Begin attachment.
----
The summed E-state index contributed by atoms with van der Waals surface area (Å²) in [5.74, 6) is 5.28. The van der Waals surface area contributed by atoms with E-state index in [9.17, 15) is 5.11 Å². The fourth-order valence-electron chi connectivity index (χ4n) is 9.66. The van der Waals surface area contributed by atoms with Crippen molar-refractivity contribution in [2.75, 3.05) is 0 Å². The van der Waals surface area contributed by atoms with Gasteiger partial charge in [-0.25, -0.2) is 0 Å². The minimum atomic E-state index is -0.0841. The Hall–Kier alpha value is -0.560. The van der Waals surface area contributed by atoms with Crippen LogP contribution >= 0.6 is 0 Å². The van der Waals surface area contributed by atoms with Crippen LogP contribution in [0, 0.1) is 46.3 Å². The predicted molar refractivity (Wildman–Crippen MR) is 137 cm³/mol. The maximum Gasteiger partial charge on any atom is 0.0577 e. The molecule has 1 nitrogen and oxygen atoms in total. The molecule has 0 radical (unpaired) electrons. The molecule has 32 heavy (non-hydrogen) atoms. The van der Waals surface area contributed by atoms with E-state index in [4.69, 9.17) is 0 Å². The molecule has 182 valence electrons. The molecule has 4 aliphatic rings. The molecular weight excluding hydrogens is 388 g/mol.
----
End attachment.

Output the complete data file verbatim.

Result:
The summed E-state index contributed by atoms with van der Waals surface area (Å²) in [5.74, 6) is 5.28. The van der Waals surface area contributed by atoms with E-state index in [9.17, 15) is 5.11 Å². The fourth-order valence-electron chi connectivity index (χ4n) is 9.66. The van der Waals surface area contributed by atoms with Crippen molar-refractivity contribution in [2.75, 3.05) is 0 Å². The van der Waals surface area contributed by atoms with Gasteiger partial charge in [-0.25, -0.2) is 0 Å². The minimum atomic E-state index is -0.0841. The Hall–Kier alpha value is -0.560. The van der Waals surface area contributed by atoms with Crippen LogP contribution >= 0.6 is 0 Å². The van der Waals surface area contributed by atoms with Crippen LogP contribution in [0, 0.1) is 46.3 Å². The predicted molar refractivity (Wildman–Crippen MR) is 137 cm³/mol. The maximum Gasteiger partial charge on any atom is 0.0577 e. The molecule has 1 nitrogen and oxygen atoms in total. The molecule has 0 radical (unpaired) electrons. The molecule has 32 heavy (non-hydrogen) atoms. The van der Waals surface area contributed by atoms with E-state index in [4.69, 9.17) is 0 Å². The molecule has 182 valence electrons. The molecule has 4 aliphatic rings. The molecular weight excluding hydrogens is 388 g/mol.